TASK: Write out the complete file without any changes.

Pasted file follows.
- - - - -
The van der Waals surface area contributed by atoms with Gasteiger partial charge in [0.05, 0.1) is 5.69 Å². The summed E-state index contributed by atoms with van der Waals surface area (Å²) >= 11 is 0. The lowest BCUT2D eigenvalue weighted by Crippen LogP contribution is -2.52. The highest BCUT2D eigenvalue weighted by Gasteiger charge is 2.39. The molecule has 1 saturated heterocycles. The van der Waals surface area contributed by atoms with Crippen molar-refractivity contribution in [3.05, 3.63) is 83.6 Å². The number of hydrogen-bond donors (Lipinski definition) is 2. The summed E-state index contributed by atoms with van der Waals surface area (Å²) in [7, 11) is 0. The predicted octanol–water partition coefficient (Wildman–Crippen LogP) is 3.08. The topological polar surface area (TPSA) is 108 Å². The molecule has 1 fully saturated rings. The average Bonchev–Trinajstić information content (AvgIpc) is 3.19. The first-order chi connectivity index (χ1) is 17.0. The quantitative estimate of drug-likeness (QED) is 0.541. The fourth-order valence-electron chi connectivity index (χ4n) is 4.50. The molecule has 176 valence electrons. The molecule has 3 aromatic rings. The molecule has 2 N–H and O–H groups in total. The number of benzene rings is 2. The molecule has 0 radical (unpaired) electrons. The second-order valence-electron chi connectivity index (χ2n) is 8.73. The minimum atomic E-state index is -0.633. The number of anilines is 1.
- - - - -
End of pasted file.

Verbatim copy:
The van der Waals surface area contributed by atoms with Gasteiger partial charge in [0.05, 0.1) is 5.69 Å². The summed E-state index contributed by atoms with van der Waals surface area (Å²) >= 11 is 0. The lowest BCUT2D eigenvalue weighted by Crippen LogP contribution is -2.52. The highest BCUT2D eigenvalue weighted by Gasteiger charge is 2.39. The molecule has 1 saturated heterocycles. The van der Waals surface area contributed by atoms with Crippen molar-refractivity contribution in [3.05, 3.63) is 83.6 Å². The number of hydrogen-bond donors (Lipinski definition) is 2. The summed E-state index contributed by atoms with van der Waals surface area (Å²) in [7, 11) is 0. The predicted octanol–water partition coefficient (Wildman–Crippen LogP) is 3.08. The topological polar surface area (TPSA) is 108 Å². The molecule has 1 fully saturated rings. The average Bonchev–Trinajstić information content (AvgIpc) is 3.19. The first-order chi connectivity index (χ1) is 17.0. The quantitative estimate of drug-likeness (QED) is 0.541. The fourth-order valence-electron chi connectivity index (χ4n) is 4.50. The molecule has 176 valence electrons. The molecule has 3 aromatic rings. The molecule has 2 N–H and O–H groups in total. The number of benzene rings is 2. The molecule has 0 radical (unpaired) electrons. The second-order valence-electron chi connectivity index (χ2n) is 8.73. The minimum atomic E-state index is -0.633. The number of anilines is 1.